That is one hell of an idea.

Next we need a brief look at hepatoma cells, again the graph is provided by Sauer and it shows that omega 3 fatty acids, in a G-protein coupled receptor manner, completely turn off the uptake of ALL fatty acids in to hepatoma cells.

If, and it's quite a big "if", the same effects apply to hepatocytes as well as hepatoma cells, we then have a very straightforward mechanism for the protective effects of omega 3 fish oils on hepatic lipidosis. From my point of view this is quite real as there are pretty convincing papers showing that cats, in real life, can be largely protected against the potentially fatal hepatic lipidosis of rapid weight loss by modest doses of omega 3 fatty acids.

Soooo while omega 3s stop the release of all FFAs from adipocytes, they simultaneously stop the uptake of all fatty acids in to the two primary storage organs for fatty acids, adipocytes and liver.

Do plasma FFAs go up or down?

They do, of course, go down. A paradox? Next paper.

Health warning: This paper is so steeped in VLDL and ApoB lipophobia that it makes difficult reading. But there is so little published on FFAs and omega 3 supplementation that it's worth the ondansetron to read it. It's looking at how omega 3 supplements might lower fasting triglycerides, which are the devil incarnate for CVD risk. A huge chunk of VLDL comes from FFAs released from adipocytes and their subsequent repackaging by the liver. Apparently, and I quote from the abstract:

"FO [fish oil] counteracts intracellular lipolysis in adipocytes by suppressing adipose tissue inflammation"

A bit like insulin resistance is caused by "inflammation". Well, maybe it's that simple. They have taken the concept of high level signalling to its 2013 pedestal without looking for basic mechanisms. They have placed the G-protein coupled receptor on to macrophages in the fat pads, which subsequently control the adipocyte lipolysis using cytokines. I haven't checked how good this concept is. Sauer never looked that deeply. Looks a bit modern to me.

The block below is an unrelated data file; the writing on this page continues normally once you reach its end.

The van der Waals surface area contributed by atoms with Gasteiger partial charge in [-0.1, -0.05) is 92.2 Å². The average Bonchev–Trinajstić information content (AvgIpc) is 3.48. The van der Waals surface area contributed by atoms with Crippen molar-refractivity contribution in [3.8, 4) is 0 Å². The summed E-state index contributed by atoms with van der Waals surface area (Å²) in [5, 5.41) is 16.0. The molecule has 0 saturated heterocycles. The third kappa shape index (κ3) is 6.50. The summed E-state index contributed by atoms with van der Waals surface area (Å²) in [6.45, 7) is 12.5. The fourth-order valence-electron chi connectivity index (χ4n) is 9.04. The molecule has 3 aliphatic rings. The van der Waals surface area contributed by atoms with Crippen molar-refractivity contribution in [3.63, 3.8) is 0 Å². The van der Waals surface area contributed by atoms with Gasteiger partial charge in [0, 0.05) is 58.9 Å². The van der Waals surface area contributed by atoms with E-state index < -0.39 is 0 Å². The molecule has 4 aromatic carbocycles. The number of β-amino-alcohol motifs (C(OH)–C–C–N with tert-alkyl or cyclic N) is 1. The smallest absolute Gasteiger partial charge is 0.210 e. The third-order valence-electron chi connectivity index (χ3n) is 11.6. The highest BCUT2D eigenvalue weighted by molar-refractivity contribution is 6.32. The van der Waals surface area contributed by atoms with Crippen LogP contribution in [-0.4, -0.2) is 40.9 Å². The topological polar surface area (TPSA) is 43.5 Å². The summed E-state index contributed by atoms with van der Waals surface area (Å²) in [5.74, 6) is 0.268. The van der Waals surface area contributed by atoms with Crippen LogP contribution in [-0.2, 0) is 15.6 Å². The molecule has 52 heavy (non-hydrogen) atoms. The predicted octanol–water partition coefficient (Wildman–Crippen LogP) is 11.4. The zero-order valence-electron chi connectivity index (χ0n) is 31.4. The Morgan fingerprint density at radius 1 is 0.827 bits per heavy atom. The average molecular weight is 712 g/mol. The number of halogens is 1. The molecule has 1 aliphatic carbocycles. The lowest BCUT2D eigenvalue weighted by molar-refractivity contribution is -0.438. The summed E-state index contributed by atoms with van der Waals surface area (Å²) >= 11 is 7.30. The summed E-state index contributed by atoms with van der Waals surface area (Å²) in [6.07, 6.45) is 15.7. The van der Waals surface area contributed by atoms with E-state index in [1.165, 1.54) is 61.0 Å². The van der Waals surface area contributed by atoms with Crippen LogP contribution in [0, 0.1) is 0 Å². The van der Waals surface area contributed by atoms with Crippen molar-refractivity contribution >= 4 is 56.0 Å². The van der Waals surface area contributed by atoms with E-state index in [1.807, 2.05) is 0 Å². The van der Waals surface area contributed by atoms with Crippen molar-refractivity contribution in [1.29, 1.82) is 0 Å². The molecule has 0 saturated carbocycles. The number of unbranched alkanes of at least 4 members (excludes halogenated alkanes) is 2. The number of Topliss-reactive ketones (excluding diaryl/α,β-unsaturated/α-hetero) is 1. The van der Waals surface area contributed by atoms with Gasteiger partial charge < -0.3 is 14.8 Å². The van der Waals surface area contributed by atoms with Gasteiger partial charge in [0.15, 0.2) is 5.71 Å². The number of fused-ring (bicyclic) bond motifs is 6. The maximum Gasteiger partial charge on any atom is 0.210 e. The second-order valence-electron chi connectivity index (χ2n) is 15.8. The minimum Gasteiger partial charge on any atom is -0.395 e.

Personally I would guess that there are similar receptors on both adipocytes and hepatocytes, but the review does not seem to cover the ability of omega 3s to inhibit general fatty acid uptake by these two tissues. Ah well.

What they do argue is that omega 3 fatty acids upregulate lipoprotein lipase, pretty well whole body. Of course liver and adipocytes ignore this fatty acid bonanza, as above. LPL upregulation is what I needed to know from this paper.

So where do "spare" fatty acids go to? They go to muscles. Upregulated lipoprotein lipase (heralded as the saviour from elevated fasting triglycerides) allows increased lipid release from VLDL to lower those fasting triglycerides. But it's worth bearing in mind that cells do not "see" VLDL, the LPL is on the vascular endothelium and the cells behind the vessel wall only ever receive "free" fatty acids. These are not labelled as from albumin, VLDL or chylomicrons.

Slight aside for later: It seems likely that chylomicrons are going spill their lipids via that same LPL, worth remembering.

The story in the review can be sumarised as omega 3 fatty acids block the release of FFAs from adipocytes and increase the activity of lipoprotein lipase pretty well whole body. VLDL drops, FFAs drop. All is happy in the cardiovascular system. If you believe.

Various "bits" of omega 3s, especially the lipid peroxides of DHA, are signals for mitochondrial biogenesis. I had a paper which specified which lipoxide was most effective but must have missed the "save" button. Mea culpa yet again. There are hints here.